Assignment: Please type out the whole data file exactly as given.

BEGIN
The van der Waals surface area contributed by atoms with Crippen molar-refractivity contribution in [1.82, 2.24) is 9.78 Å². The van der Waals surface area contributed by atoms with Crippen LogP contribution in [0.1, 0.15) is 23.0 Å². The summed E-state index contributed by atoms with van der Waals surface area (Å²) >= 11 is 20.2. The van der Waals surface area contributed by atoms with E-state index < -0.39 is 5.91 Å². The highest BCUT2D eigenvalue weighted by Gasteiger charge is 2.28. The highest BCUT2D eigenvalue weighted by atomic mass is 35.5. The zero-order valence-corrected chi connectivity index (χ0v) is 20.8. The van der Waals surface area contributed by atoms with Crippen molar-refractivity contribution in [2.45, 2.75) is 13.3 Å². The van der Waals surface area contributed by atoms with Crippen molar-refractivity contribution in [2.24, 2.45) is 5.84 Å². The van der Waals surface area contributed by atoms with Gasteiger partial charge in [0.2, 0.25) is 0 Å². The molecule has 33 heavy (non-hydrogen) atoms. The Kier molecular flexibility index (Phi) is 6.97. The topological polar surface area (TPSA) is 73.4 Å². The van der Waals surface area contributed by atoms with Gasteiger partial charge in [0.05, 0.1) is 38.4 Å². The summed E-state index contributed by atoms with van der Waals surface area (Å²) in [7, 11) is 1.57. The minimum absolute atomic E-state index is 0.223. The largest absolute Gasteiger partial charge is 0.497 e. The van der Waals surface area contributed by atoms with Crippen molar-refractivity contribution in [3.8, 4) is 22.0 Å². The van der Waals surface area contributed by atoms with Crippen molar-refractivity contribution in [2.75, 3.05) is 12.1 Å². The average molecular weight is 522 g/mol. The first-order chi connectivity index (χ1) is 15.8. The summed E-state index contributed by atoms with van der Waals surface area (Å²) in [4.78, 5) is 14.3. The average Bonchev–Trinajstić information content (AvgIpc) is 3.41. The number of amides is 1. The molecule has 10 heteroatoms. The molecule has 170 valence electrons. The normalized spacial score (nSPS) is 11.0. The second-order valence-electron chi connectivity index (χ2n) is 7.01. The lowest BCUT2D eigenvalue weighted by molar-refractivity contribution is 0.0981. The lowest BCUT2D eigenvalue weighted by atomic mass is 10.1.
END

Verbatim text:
The van der Waals surface area contributed by atoms with Crippen molar-refractivity contribution in [1.82, 2.24) is 9.78 Å². The van der Waals surface area contributed by atoms with Crippen LogP contribution in [0.1, 0.15) is 23.0 Å². The summed E-state index contributed by atoms with van der Waals surface area (Å²) >= 11 is 20.2. The van der Waals surface area contributed by atoms with E-state index < -0.39 is 5.91 Å². The highest BCUT2D eigenvalue weighted by Gasteiger charge is 2.28. The highest BCUT2D eigenvalue weighted by atomic mass is 35.5. The zero-order valence-corrected chi connectivity index (χ0v) is 20.8. The van der Waals surface area contributed by atoms with Crippen molar-refractivity contribution in [2.45, 2.75) is 13.3 Å². The van der Waals surface area contributed by atoms with Crippen molar-refractivity contribution in [2.24, 2.45) is 5.84 Å². The van der Waals surface area contributed by atoms with Gasteiger partial charge in [0.2, 0.25) is 0 Å². The molecule has 33 heavy (non-hydrogen) atoms. The Kier molecular flexibility index (Phi) is 6.97. The topological polar surface area (TPSA) is 73.4 Å². The van der Waals surface area contributed by atoms with Gasteiger partial charge in [0.05, 0.1) is 38.4 Å². The summed E-state index contributed by atoms with van der Waals surface area (Å²) in [7, 11) is 1.57. The minimum absolute atomic E-state index is 0.223. The largest absolute Gasteiger partial charge is 0.497 e. The van der Waals surface area contributed by atoms with Crippen molar-refractivity contribution in [3.8, 4) is 22.0 Å². The van der Waals surface area contributed by atoms with Crippen molar-refractivity contribution in [2.75, 3.05) is 12.1 Å². The average molecular weight is 522 g/mol. The first-order chi connectivity index (χ1) is 15.8. The summed E-state index contributed by atoms with van der Waals surface area (Å²) in [4.78, 5) is 14.3. The average Bonchev–Trinajstić information content (AvgIpc) is 3.41. The number of amides is 1. The molecule has 10 heteroatoms. The molecule has 170 valence electrons. The normalized spacial score (nSPS) is 11.0. The second-order valence-electron chi connectivity index (χ2n) is 7.01. The lowest BCUT2D eigenvalue weighted by molar-refractivity contribution is 0.0981. The lowest BCUT2D eigenvalue weighted by atomic mass is 10.1.